When addressing longterm opioid detox programs, the subject of suboxone always comes up. This is an opiate-based substance that addiction treatment specialists use to help slowly wean clients off of opiates. This is typically necessary when going through detox because doing so without a tapering substance is too dangerous.

Suboxone acts as a substitute for the client’s opiate of choice. While this drug also has addictive properties, it’s metabolized in the body differently, making it less addictive. Doctors will place clients in a suboxone program to closely regulate how fast clients go through detox. By keeping tight controls on the process, doctors can protect clients from the worst of all detox issues, permanent health issues, and death.

While most longterm detox programs usually require inhouse monitoring, a client can go through a longterm detox program at home. Doctors will only prescribe this type of treatment option if they believe a particular client is responsible enough to properly manage the process.



After getting through the detox process, clients move on to face the truth about their addictions. They will try to accomplish this by working with a licensed therapist whose job it is to take clients on a journey of self-discovery. A big part of the counseling process requires the therapist to choose the right treatment options. That’s not always an easy thing to do given the range of treatment options available and the uniqueness of each’s client’s addiction.

In this modern age of addiction treatment, therapists like to use evidence-based therapies and holistic treatment options. These types of therapies provide therapists with a lot of flexibility. This flexibility allows them to customize treatment programs for each client.

With evidence-based therapies like Cognitive Behavioral and Dialectical Behavioral Therapies, therapists will ask their clients to closely look at the way their negative thoughts or feelings are driving their need to take drugs or drink alcohol. It’s this level of self-realization that serves to make clients aware of how closely their harmful behaviors come from the bad stuff they carry inside. It’s this level of awareness that forms the basis for a client to develop ways to turn their negative thoughts or feelings into positive thoughts or feelings. Once the positive replaces the negative, the client’s need to self-medicate should decrease, as will other harmful behaviors.

As far as holistic therapies, therapists like to mix these in with other options to help address a client’s overall wellbeing. With options like yoga, meditation, massage, acupuncture, art and music, and recreational therapy, clients are taught how to calm themselves and better control their thought processes and behaviors.


The Goal of Treatment

Ultimately, the entire treatment process attempts to do two things. First, treatment has to provide clients with a path towards a lasting recovery. Second, it has to leave clients with the coping and life skills they will need to avoid relapses. These coping and life skills should target the client’s triggers and any temptations that might come along. The good news is a successful treatment program is easy to measure. As long as the client can live their life without hiding in a syringe or bottle of booze, the recovery journey is a success.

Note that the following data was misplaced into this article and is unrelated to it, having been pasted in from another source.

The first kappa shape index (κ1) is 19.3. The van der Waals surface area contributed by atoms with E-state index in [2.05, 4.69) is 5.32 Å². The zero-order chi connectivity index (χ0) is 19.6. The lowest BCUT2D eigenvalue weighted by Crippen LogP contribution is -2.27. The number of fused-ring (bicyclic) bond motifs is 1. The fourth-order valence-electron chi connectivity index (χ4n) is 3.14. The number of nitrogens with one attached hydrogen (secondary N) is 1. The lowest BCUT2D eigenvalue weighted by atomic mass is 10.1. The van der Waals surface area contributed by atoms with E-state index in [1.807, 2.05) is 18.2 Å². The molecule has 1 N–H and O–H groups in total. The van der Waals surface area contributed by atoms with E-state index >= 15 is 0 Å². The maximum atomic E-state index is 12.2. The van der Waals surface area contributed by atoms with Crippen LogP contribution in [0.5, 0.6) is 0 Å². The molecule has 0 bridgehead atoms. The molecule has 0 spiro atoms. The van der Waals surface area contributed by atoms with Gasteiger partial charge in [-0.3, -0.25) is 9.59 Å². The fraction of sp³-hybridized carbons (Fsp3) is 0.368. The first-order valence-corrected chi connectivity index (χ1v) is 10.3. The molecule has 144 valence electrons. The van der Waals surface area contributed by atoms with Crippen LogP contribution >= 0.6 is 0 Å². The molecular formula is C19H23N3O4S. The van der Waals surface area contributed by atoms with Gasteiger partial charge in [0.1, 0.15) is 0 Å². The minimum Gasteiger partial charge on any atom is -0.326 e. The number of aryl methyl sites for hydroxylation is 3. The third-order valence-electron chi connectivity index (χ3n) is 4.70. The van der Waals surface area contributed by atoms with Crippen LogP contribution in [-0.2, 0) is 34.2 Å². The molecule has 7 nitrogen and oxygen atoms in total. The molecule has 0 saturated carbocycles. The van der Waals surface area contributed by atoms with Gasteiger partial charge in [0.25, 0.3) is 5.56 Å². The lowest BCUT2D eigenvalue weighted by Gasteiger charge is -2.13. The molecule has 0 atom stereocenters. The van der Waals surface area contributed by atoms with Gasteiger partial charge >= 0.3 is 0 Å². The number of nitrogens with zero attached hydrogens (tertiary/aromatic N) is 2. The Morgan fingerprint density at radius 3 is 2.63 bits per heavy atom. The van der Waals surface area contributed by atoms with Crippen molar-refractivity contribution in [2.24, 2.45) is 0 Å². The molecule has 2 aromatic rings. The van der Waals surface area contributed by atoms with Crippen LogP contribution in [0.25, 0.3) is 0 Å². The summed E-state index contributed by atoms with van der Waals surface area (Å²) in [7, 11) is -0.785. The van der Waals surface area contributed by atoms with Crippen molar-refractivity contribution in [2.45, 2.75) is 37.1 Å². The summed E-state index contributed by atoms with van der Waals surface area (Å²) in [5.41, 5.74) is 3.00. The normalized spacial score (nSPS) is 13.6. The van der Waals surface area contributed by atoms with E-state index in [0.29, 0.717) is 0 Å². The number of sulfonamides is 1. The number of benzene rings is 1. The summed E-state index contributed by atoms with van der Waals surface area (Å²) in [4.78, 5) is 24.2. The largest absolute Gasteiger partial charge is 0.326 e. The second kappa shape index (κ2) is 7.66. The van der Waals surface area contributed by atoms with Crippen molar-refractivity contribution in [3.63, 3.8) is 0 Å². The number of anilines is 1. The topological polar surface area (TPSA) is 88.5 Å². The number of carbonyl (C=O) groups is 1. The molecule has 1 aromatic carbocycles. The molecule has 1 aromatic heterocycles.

If you are suffering from an addiction to any kind of opiate substance, you must know your addiction will eventually overwhelm you. The good news is we can keep that from happening with one simple call. If you are willing to reach out for help, you have every reason to believe you can arrest your addiction and get back to living a normal life. We would be happy to discuss treatment with you.

Opioid Addiction

According to the National Institute on Drug Abuse, or NIDA the number of people in the United States who have died from opioid overdose increased 500 percent between 1999 and 2016. In 2017, opioid abuse killed 47,000 Americans which is more than people killed in car crashes or by firearms. The reasons for this are various and include the overprescription of these pain-killing drugs for chronic or post-operative pain. The problem with this is that opioids are uniquely designed to lead to chemical dependency. The human central nervous system actually contain sites called mu receptors into which opioids fit like keys into the locks made specifically for them.


Opioids or Opiates?

Both opioids and opiates are derived from the opium poppy. Opiates are natural drugs such as morphine while opioids can be both synthetic and natural. Heroin, for example, is an opioid because it is synthetic. It was created in England in the late 19th century and is derived from morphine. Made popular by Germany’s Bayer company, for a while heroin could be bought over the counter at the pharmacy. It was given its name because it made the user feel heroic. It is now a Schedule I drug in the United States, which means it is not only illegal and addictive but has no medicinal use. Yet, according to NIDA, most patients who use heroin used prescription opioids as their first drug of abuse.

Other opioids do have medicinal uses but can only be prescribed by a physician. They include fentanyl, an opioid that is 50 to 100 times more potent than heroin and used to ease the pain of terminally ill cancer patients. Yet, one of the reasons that death from opioid overdose is so high in many places in the country is that other drugs are “cut” with fentanyl, unknown to the user. Because it is so powerful, death can come before the person can be treated for overdose.